There is a stiffenining of resolve amongst the crackpot wing of the Republican party to clear out anything that smells like a RINO, Bill Kristol included:
We intend to constantly remind the base about these people, monitor who they are working for, and, when 2012 rolls around, see which candidates hire them. Naturally then, you'll see us go to war against those candidates.

It is our expressed intention to make these few people political lepers.
You read that right, folks: the radical right has declared a pogrom.

There's an element of "cry-babyness" here. First off, the clear reason for this overreaction is the loss of the 2008 election. Something, power, was taken away from these folks.

Or rather, in keeping with the mindless American trope of so many of these numbbrained knuckleheads, the illusion of power, as if some mommy in Maryland with a computer, bile, and too much time on her hands is somehow responsible for the political transformation of an entire nation.

Sorry...I had to take a moment to stop laughing.

A few "inside scoops," a couple of cocktail party invitations, and the occasional television appearance or mention by some high "White Horse souse" (to use the turn of phrase), and someone like Mickey Mousekin thinks she's got stroke?

Um. No?

It doesn't work like that, and the one area in which I have to tip my hat to Karl Rove is his ability to con these folks, like Malkin and Morrisey and Nordlinger and Hannity and Limbaugh into some form of power broker, when all they performed was what Stalin would have called "useful idiocies".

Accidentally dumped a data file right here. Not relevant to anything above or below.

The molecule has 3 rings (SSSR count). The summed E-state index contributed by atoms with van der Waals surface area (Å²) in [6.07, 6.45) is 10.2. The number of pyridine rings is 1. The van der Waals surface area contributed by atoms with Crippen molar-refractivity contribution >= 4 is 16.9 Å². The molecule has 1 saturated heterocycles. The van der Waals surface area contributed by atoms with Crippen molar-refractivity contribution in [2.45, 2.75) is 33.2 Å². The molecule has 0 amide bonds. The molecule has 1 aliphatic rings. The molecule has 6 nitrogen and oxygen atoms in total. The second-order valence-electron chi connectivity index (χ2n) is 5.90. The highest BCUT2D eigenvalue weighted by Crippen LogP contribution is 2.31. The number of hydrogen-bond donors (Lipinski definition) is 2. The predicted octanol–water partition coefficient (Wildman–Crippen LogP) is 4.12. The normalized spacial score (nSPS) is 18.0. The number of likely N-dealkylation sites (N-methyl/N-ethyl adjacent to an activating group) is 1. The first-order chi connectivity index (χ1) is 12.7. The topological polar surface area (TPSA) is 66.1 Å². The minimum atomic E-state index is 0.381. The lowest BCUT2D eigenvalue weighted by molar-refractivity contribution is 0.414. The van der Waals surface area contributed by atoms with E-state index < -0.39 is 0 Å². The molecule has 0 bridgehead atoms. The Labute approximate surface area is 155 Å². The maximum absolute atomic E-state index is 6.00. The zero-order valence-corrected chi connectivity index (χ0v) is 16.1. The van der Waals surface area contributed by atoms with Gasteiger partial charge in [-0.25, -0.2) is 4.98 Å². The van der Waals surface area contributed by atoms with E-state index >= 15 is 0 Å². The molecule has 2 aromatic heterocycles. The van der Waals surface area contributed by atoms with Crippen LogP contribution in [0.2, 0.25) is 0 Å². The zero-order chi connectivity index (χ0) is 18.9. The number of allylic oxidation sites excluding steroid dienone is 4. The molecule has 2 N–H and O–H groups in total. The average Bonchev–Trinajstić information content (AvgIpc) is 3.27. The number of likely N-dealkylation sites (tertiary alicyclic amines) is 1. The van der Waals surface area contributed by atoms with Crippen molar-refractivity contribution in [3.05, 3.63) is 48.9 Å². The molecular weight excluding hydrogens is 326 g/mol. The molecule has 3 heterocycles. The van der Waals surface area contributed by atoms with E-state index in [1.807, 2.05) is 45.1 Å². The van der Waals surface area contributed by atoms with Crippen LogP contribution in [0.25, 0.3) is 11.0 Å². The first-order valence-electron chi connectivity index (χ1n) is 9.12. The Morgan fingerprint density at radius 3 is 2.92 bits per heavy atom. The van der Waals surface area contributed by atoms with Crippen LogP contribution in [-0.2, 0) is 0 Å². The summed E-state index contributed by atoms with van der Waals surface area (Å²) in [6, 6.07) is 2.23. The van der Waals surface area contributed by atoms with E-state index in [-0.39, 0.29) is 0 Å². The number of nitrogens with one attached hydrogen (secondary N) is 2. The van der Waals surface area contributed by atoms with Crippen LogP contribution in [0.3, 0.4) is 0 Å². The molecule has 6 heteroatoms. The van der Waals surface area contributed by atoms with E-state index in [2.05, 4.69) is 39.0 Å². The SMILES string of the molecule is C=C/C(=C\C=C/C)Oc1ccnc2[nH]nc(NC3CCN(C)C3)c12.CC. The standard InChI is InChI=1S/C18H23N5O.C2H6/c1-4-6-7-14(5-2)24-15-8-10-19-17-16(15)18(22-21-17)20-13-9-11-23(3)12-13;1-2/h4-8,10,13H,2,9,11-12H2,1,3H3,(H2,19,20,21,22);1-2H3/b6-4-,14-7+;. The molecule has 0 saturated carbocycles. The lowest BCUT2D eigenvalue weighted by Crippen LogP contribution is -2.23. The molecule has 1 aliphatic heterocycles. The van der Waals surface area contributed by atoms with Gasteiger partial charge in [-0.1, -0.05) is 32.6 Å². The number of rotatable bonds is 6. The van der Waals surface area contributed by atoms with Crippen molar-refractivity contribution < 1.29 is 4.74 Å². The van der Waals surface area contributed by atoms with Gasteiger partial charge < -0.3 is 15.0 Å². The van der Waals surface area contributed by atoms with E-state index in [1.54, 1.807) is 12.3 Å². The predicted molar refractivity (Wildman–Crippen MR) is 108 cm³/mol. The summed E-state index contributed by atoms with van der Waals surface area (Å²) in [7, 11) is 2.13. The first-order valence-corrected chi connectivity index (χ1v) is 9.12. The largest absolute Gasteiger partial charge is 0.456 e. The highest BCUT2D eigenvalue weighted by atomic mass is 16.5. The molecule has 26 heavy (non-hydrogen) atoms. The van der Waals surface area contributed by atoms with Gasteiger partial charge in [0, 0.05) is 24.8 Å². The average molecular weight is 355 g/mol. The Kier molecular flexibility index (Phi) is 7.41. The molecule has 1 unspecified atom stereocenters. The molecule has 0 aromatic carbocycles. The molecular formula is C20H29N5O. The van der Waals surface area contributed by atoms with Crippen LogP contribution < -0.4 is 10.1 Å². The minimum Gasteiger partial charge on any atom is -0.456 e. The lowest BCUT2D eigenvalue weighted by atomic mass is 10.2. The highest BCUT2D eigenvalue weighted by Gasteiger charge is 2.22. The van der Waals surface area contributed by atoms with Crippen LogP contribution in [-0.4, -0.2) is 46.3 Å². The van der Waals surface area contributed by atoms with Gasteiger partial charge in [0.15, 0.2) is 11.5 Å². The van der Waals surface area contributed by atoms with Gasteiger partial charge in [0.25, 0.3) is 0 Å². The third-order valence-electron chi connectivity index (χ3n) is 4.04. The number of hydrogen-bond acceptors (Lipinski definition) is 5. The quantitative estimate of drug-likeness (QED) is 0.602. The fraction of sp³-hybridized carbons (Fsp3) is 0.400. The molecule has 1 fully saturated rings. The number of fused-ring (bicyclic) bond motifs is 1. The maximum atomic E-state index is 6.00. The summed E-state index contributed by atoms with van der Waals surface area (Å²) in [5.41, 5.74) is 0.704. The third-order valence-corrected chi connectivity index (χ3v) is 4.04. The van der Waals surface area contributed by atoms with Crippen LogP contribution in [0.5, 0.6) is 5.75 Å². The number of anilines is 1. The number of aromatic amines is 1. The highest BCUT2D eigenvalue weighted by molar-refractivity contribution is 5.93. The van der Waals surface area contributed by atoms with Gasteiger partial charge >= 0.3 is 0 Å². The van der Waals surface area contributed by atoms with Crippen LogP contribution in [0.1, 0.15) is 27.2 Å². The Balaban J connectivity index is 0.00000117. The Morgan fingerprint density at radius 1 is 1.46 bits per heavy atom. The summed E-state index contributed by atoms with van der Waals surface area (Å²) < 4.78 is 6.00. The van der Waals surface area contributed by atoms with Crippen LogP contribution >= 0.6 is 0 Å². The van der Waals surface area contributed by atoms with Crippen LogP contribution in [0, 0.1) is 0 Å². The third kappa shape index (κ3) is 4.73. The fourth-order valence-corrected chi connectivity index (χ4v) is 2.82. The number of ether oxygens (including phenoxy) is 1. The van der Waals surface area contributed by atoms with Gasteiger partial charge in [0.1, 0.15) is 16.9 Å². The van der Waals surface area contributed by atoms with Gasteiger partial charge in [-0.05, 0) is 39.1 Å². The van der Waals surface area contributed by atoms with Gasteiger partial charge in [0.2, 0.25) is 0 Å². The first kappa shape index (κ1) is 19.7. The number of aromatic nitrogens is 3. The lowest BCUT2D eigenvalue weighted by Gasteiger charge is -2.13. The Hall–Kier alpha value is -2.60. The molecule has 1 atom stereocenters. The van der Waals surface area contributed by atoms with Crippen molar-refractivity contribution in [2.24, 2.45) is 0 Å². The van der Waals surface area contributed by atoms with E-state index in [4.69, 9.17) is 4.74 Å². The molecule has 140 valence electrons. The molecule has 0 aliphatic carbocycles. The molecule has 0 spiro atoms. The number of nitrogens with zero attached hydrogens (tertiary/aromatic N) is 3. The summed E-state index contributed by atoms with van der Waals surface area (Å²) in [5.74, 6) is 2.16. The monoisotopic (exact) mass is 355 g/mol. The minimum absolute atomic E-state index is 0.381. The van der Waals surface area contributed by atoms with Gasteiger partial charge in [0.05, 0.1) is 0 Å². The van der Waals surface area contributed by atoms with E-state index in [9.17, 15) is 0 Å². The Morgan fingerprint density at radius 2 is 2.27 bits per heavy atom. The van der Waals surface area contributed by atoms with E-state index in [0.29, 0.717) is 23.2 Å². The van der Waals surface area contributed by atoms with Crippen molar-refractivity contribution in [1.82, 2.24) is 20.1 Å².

Tools. Gotta love. Wish I had some.

The con works because the conner takes what the connees want, and neatly pastes it over what he, the conner, has.

Unwittingly, tho, Karl Rove may have destroyed the Republican party. Certainly, by enlisting these crackheads, he's likely disposed of the relevancy of the conservative argument for many many decades. After all, how many time could a Michelle Malkin go and inspect the countertops of a Graeme Frost, while throwing a hissyfit over the media treatment of Joe the Plumber, all while identifying herself as some media figure?

Damn, Karl Rove even had her believing her own press...that's impressive!

The tragedy for Malkin, et al's sake is that they dragged some pretty smart people down with them, people who could have had useful voices in the coming economic crisis. Like it or not, Obama is going to have a hard time selling his entire reform package of healthcare, peace AND a tax cut when people's jobs are being lost. He will need a formidable and loyal opposition, one that deals in facts and truths and not National Enquirer headlines, in order to fix the problems of this nation.

The trouble is, those folks, the ones who could help with the solutions, will be lumped in with these assholes and thus deemed irrelevant.

I for one do not want to see a "permanent Democratic majority." I want them to have to fight and occasionally fail for their ideas and ideals. One party rule, no matter how benign, is a form of fascism long term, if there is no accountability to the people, and no other legitimate option.

I would welcome a Republican party that moved back to this planet, and dealt with the reality-based reality, and not wandered off to the clouds of some pseudo-sociological experiment in strapping down the less fortunate and less privileged and hooking up electrodes to their genitalia.

I would welcome a Republican party that learned to respect its opposition, to invite their opinions, to include their concerns in forming a platform and legislative agenda.

I would not welcome a Republican party that is divisive and divided, torn asunder by four or five minority factions who lost the lessons of the Democratic diaspora of the past thirty years: we are all in this together.

I sincerely hope, as a progressive and a life-long Democrat, that one day I'll be offered a real choice of two candidates for President who both are neither tied to their extremist moneyed factions, but who actually fight for my vote.

I doubt I'll see it, but this defeat bears truth that hopes springs eternal.

(showing da love to Memeorandum)